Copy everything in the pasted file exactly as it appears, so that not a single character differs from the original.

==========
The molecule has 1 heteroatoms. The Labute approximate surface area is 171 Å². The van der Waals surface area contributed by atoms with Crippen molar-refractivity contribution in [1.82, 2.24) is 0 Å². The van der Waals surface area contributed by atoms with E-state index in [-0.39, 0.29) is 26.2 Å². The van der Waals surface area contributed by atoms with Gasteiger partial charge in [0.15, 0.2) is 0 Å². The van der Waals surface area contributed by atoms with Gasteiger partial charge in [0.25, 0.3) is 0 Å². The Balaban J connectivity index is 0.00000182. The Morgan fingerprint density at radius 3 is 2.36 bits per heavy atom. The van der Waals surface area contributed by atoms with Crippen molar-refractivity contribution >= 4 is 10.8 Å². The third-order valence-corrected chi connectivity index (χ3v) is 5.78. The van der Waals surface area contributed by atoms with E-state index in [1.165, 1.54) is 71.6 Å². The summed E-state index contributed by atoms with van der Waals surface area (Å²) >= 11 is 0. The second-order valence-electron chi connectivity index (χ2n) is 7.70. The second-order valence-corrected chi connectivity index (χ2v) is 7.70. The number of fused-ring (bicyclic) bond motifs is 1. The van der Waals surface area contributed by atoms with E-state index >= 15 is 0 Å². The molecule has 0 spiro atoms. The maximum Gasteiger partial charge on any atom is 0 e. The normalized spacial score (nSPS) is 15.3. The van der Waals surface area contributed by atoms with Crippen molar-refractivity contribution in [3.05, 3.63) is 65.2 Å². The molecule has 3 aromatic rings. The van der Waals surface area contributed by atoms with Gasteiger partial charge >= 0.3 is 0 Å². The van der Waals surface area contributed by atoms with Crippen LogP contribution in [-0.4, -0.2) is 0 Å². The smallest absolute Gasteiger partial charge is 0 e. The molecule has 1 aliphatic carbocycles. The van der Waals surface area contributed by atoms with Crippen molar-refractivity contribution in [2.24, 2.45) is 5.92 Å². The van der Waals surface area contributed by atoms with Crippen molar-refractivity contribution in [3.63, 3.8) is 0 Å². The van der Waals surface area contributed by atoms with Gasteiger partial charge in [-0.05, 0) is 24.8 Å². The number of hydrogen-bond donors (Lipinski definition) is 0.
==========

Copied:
The molecule has 1 heteroatoms. The Labute approximate surface area is 171 Å². The van der Waals surface area contributed by atoms with Crippen molar-refractivity contribution in [1.82, 2.24) is 0 Å². The van der Waals surface area contributed by atoms with E-state index in [-0.39, 0.29) is 26.2 Å². The van der Waals surface area contributed by atoms with Gasteiger partial charge in [0.15, 0.2) is 0 Å². The van der Waals surface area contributed by atoms with Gasteiger partial charge in [0.25, 0.3) is 0 Å². The Balaban J connectivity index is 0.00000182. The Morgan fingerprint density at radius 3 is 2.36 bits per heavy atom. The van der Waals surface area contributed by atoms with Crippen molar-refractivity contribution >= 4 is 10.8 Å². The third-order valence-corrected chi connectivity index (χ3v) is 5.78. The van der Waals surface area contributed by atoms with E-state index in [1.165, 1.54) is 71.6 Å². The summed E-state index contributed by atoms with van der Waals surface area (Å²) >= 11 is 0. The second-order valence-electron chi connectivity index (χ2n) is 7.70. The second-order valence-corrected chi connectivity index (χ2v) is 7.70. The number of fused-ring (bicyclic) bond motifs is 1. The van der Waals surface area contributed by atoms with E-state index >= 15 is 0 Å². The molecule has 0 spiro atoms. The maximum Gasteiger partial charge on any atom is 0 e. The normalized spacial score (nSPS) is 15.3. The van der Waals surface area contributed by atoms with Crippen molar-refractivity contribution in [3.05, 3.63) is 65.2 Å². The molecule has 3 aromatic rings. The van der Waals surface area contributed by atoms with Gasteiger partial charge >= 0.3 is 0 Å². The van der Waals surface area contributed by atoms with Crippen LogP contribution in [-0.4, -0.2) is 0 Å². The smallest absolute Gasteiger partial charge is 0 e. The molecule has 1 aliphatic carbocycles. The van der Waals surface area contributed by atoms with Crippen molar-refractivity contribution in [2.24, 2.45) is 5.92 Å². The van der Waals surface area contributed by atoms with Crippen molar-refractivity contribution in [3.63, 3.8) is 0 Å². The van der Waals surface area contributed by atoms with Gasteiger partial charge in [-0.05, 0) is 24.8 Å². The number of hydrogen-bond donors (Lipinski definition) is 0.